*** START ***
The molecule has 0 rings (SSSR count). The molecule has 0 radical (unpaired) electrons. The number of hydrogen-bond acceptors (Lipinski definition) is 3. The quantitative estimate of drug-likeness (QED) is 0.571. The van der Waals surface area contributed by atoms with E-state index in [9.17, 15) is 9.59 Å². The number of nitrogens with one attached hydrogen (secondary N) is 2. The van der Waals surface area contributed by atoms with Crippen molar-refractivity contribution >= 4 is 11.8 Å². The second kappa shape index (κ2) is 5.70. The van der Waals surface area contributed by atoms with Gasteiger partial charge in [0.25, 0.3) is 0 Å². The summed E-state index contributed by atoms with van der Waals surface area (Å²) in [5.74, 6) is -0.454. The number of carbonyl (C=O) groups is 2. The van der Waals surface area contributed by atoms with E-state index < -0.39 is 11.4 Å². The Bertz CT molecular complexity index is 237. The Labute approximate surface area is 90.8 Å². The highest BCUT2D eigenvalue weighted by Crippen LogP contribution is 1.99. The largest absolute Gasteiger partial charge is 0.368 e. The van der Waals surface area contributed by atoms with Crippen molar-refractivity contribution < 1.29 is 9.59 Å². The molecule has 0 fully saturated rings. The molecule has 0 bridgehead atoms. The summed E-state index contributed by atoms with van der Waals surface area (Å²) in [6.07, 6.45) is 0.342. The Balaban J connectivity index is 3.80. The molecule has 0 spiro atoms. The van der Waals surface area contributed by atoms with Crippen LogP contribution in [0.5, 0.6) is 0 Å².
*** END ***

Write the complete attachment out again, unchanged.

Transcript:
The molecule has 0 rings (SSSR count). The molecule has 0 radical (unpaired) electrons. The number of hydrogen-bond acceptors (Lipinski definition) is 3. The quantitative estimate of drug-likeness (QED) is 0.571. The van der Waals surface area contributed by atoms with E-state index in [9.17, 15) is 9.59 Å². The number of nitrogens with one attached hydrogen (secondary N) is 2. The van der Waals surface area contributed by atoms with Crippen molar-refractivity contribution >= 4 is 11.8 Å². The second kappa shape index (κ2) is 5.70. The van der Waals surface area contributed by atoms with Gasteiger partial charge in [0.25, 0.3) is 0 Å². The summed E-state index contributed by atoms with van der Waals surface area (Å²) in [5.74, 6) is -0.454. The number of carbonyl (C=O) groups is 2. The van der Waals surface area contributed by atoms with E-state index < -0.39 is 11.4 Å². The Bertz CT molecular complexity index is 237. The Labute approximate surface area is 90.8 Å². The highest BCUT2D eigenvalue weighted by Crippen LogP contribution is 1.99. The largest absolute Gasteiger partial charge is 0.368 e. The van der Waals surface area contributed by atoms with Crippen molar-refractivity contribution < 1.29 is 9.59 Å². The molecule has 0 fully saturated rings. The molecule has 0 bridgehead atoms. The summed E-state index contributed by atoms with van der Waals surface area (Å²) in [6.07, 6.45) is 0.342. The Balaban J connectivity index is 3.80. The molecule has 0 spiro atoms. The van der Waals surface area contributed by atoms with Crippen LogP contribution in [0.5, 0.6) is 0 Å².